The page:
On March 26, 1991, five young boys set off for a day of fun together, catching frogs in the streams of Mount Wayong, South Korea as their country celebrated a public holiday.
But by the time the sun set, U Cheol-won, 13, Jo Ho-yeon, 12, Kim Yeong-gyu, 11, Park Chan-in, 10, and Kim Jong-sik, nine, had failed to return home.
Worried, their parents began searching for them. But after hours of looking, they found no trace and reported the missing boys to the police.
According to the Korea JoongAng Daily, South Korea’s president at the time, President Roh Tae-woo undertook a massive search, dispatching a police force of 300,000 and operating a special investigation centre to look for the boys. They searched reservoirs, irrigation waterways, bus terminals and stations nationwide.
Schools, companies and civic groups made donations totalling 42 million won ($35,000) as a reward to those who found the boys, the publication reported.
But none of these efforts were successful and the boys remained missing.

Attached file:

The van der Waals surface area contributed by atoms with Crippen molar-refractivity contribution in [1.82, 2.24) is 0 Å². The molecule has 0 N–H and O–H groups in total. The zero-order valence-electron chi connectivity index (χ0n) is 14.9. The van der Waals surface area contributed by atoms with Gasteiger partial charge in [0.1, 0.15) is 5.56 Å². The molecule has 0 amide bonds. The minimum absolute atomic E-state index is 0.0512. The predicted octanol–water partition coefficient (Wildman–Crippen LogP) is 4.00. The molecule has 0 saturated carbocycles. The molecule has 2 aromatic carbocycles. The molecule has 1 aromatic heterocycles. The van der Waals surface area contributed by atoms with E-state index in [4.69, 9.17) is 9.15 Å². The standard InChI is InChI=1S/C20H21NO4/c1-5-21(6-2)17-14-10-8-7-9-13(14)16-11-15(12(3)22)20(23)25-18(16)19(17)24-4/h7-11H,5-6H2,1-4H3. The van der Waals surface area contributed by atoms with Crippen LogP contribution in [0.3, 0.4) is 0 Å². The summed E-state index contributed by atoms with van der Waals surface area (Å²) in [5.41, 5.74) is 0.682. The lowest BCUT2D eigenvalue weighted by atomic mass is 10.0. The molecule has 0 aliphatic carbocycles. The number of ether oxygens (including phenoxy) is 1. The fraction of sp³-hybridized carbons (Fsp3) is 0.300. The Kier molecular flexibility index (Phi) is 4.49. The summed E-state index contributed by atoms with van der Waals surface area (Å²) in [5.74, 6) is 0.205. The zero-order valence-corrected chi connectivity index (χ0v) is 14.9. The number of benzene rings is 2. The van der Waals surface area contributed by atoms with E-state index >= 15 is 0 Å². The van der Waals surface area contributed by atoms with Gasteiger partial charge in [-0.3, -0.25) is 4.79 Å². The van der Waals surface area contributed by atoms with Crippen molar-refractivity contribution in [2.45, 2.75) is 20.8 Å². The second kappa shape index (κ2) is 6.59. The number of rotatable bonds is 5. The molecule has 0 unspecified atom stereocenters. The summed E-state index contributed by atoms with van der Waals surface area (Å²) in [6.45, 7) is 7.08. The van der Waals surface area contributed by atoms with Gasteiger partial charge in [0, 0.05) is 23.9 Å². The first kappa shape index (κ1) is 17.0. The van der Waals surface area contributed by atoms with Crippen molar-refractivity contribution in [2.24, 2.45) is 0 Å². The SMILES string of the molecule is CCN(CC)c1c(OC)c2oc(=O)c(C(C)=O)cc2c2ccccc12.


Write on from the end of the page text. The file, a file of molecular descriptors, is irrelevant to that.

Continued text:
There seemed to be no clues. Rumours abounded about the disappearance. Some speculated that they had been kidnapped by a “mentally ill person”, as reported by Korea JoongAng Daily.
On September 26, 2002, 11 years after their disappearance, all five of the boys’ bodies were discovered by two men on Mount Waryong, only two kilometres from their homes.
Initially, the police said that they had found no indications of homicide and that the most likely explanation is that the children froze to death.
According to Korea JoongAng Daily, the bodies were entwined, suggesting they’d tried to overcome the cold by huddling together.
But after the forensic medicine team from Kyungpook National University examined the bodies, they determined that their deaths were in fact the result of foul play.